In memories, places blur, geographies are at times altered. In memories, this young man trying to recover the past forgets one thing—that a person shifts in the alter narrative.

An image collapses what seems like a series of objects, persons and landscapes into meanings. The meanings, of course, like in memories, are furtive and fast. They disappear as soon as they appear. I am tempted to re-call the Japanese aesthetics of mono-no-aware, the ultimate principles in ephemerality: things are beautiful because they do not last. Turn it around for assurance: it will not last and, thus, its beauty.

But what are memories if they do not last? Altarejos, thank goodness, allows us at least to have a core in what could have been just a collection of tactile and moving surroundings. The core of the story is in this man, locked down and locked in at home. It is not a choice and we are not surprised, for in many works of Altarejos human beings are at the mercy of forbidding structures. There is the society—and its new technologies—not ever ready about boys loving each other, as in Unfriend. There is the couple not allowed to be with each other forever, as in Kasal. Then there is the boy experimenting with his sexuality but violently abused by the very person who should celebrate the experimentation, which is the way to discovery of true self and sexuality, in Ang Lihim ni Antonio.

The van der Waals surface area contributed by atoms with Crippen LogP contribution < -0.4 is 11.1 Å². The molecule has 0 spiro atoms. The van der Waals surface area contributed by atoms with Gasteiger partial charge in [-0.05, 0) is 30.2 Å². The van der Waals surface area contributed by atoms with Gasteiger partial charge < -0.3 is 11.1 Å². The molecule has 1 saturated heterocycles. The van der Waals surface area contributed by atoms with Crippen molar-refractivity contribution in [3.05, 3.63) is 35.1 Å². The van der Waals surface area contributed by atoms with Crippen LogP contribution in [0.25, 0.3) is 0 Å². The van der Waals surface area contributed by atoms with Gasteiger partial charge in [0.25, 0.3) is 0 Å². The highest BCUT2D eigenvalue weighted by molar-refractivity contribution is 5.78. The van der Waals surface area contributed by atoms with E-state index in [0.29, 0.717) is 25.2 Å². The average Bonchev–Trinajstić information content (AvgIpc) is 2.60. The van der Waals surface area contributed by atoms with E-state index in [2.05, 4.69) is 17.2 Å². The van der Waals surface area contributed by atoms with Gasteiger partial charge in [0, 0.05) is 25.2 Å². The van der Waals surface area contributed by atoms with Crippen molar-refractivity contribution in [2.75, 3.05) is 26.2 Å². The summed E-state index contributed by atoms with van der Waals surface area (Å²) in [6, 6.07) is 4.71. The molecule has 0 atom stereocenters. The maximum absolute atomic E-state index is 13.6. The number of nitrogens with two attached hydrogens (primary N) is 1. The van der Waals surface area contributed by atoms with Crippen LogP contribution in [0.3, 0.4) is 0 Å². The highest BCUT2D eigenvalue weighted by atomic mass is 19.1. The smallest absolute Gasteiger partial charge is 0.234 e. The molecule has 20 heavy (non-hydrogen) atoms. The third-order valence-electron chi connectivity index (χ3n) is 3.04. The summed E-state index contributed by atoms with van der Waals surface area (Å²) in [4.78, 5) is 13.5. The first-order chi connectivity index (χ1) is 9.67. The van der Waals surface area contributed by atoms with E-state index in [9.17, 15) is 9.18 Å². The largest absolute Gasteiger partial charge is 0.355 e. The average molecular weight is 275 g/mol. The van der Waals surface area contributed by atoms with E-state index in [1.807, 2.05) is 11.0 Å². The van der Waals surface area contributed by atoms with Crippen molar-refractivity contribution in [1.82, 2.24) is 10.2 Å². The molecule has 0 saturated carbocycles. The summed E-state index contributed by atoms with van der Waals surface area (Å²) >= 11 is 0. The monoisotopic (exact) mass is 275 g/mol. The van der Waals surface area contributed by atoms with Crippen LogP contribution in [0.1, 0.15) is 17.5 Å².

Then, of course, like in Pink Halo-Halo, the noble ancestor of this long line of cinema about men loving other men, there are the women—the mothers and aunts—who understand in silence sometimes, or in their own griefs, why men who love men suffer.